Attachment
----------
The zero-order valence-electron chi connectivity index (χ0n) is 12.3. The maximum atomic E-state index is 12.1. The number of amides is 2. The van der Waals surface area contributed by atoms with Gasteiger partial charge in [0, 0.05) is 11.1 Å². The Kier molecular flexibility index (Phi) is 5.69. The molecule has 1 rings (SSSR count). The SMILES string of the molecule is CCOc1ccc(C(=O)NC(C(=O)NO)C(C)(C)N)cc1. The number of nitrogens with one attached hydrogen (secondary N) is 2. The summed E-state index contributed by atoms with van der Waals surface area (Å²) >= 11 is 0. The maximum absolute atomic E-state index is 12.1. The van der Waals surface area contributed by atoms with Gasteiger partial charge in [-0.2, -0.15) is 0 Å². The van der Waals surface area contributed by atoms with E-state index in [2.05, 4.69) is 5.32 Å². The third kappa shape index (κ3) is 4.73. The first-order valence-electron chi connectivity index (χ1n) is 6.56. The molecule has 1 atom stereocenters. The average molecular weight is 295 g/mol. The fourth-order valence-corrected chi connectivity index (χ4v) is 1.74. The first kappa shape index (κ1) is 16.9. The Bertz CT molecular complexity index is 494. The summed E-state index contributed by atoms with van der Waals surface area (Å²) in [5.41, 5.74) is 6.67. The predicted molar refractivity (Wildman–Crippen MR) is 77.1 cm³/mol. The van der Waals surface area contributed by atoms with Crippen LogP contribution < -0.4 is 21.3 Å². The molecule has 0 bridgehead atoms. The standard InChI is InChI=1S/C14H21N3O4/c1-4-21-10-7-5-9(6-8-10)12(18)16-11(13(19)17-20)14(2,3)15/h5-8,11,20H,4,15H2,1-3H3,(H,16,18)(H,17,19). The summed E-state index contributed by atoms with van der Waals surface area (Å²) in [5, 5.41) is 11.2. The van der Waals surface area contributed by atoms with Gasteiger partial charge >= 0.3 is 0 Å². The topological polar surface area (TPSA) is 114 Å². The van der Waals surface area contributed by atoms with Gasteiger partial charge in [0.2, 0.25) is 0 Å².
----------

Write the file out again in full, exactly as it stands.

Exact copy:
The zero-order valence-electron chi connectivity index (χ0n) is 12.3. The maximum atomic E-state index is 12.1. The number of amides is 2. The van der Waals surface area contributed by atoms with Gasteiger partial charge in [0, 0.05) is 11.1 Å². The Kier molecular flexibility index (Phi) is 5.69. The molecule has 1 rings (SSSR count). The SMILES string of the molecule is CCOc1ccc(C(=O)NC(C(=O)NO)C(C)(C)N)cc1. The number of nitrogens with one attached hydrogen (secondary N) is 2. The summed E-state index contributed by atoms with van der Waals surface area (Å²) >= 11 is 0. The maximum absolute atomic E-state index is 12.1. The van der Waals surface area contributed by atoms with Gasteiger partial charge in [-0.2, -0.15) is 0 Å². The van der Waals surface area contributed by atoms with E-state index in [2.05, 4.69) is 5.32 Å². The third kappa shape index (κ3) is 4.73. The first-order valence-electron chi connectivity index (χ1n) is 6.56. The molecule has 1 atom stereocenters. The average molecular weight is 295 g/mol. The fourth-order valence-corrected chi connectivity index (χ4v) is 1.74. The first kappa shape index (κ1) is 16.9. The Bertz CT molecular complexity index is 494. The summed E-state index contributed by atoms with van der Waals surface area (Å²) in [5.41, 5.74) is 6.67. The predicted molar refractivity (Wildman–Crippen MR) is 77.1 cm³/mol. The van der Waals surface area contributed by atoms with Crippen LogP contribution < -0.4 is 21.3 Å². The molecule has 0 bridgehead atoms. The standard InChI is InChI=1S/C14H21N3O4/c1-4-21-10-7-5-9(6-8-10)12(18)16-11(13(19)17-20)14(2,3)15/h5-8,11,20H,4,15H2,1-3H3,(H,16,18)(H,17,19). The summed E-state index contributed by atoms with van der Waals surface area (Å²) in [5, 5.41) is 11.2. The van der Waals surface area contributed by atoms with Gasteiger partial charge >= 0.3 is 0 Å². The topological polar surface area (TPSA) is 114 Å². The van der Waals surface area contributed by atoms with Gasteiger partial charge in [0.2, 0.25) is 0 Å².